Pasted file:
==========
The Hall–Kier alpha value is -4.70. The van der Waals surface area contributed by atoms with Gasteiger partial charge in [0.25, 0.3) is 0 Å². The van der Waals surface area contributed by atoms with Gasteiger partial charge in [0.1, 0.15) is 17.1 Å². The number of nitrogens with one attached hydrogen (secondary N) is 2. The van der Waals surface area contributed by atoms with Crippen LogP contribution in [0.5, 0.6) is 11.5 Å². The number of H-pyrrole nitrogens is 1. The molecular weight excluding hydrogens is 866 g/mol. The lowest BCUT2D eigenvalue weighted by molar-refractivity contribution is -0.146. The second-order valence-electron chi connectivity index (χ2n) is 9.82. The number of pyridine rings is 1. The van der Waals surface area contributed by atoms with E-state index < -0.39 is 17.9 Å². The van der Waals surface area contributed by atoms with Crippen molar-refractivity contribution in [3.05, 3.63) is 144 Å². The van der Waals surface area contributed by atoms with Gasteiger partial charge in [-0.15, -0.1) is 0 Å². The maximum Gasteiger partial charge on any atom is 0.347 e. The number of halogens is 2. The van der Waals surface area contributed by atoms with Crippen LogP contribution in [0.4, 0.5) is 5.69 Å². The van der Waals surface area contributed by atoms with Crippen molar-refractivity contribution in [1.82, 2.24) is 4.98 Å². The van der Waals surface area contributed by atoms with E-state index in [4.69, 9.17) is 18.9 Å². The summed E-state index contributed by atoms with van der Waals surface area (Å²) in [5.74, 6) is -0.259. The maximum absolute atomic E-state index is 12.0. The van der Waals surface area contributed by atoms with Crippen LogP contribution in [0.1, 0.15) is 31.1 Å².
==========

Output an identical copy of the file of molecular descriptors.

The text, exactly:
The Hall–Kier alpha value is -4.70. The van der Waals surface area contributed by atoms with Gasteiger partial charge in [0.25, 0.3) is 0 Å². The van der Waals surface area contributed by atoms with Gasteiger partial charge in [0.1, 0.15) is 17.1 Å². The number of nitrogens with one attached hydrogen (secondary N) is 2. The van der Waals surface area contributed by atoms with Crippen LogP contribution in [0.5, 0.6) is 11.5 Å². The number of H-pyrrole nitrogens is 1. The molecular weight excluding hydrogens is 866 g/mol. The lowest BCUT2D eigenvalue weighted by molar-refractivity contribution is -0.146. The second-order valence-electron chi connectivity index (χ2n) is 9.82. The number of pyridine rings is 1. The van der Waals surface area contributed by atoms with E-state index < -0.39 is 17.9 Å². The van der Waals surface area contributed by atoms with Crippen molar-refractivity contribution in [3.05, 3.63) is 144 Å². The van der Waals surface area contributed by atoms with Gasteiger partial charge in [-0.15, -0.1) is 0 Å². The maximum Gasteiger partial charge on any atom is 0.347 e. The number of halogens is 2. The van der Waals surface area contributed by atoms with Crippen LogP contribution in [0.4, 0.5) is 5.69 Å². The van der Waals surface area contributed by atoms with Crippen molar-refractivity contribution in [1.82, 2.24) is 4.98 Å². The van der Waals surface area contributed by atoms with E-state index in [4.69, 9.17) is 18.9 Å². The summed E-state index contributed by atoms with van der Waals surface area (Å²) in [5.74, 6) is -0.259. The maximum absolute atomic E-state index is 12.0. The van der Waals surface area contributed by atoms with Crippen LogP contribution in [0.1, 0.15) is 31.1 Å².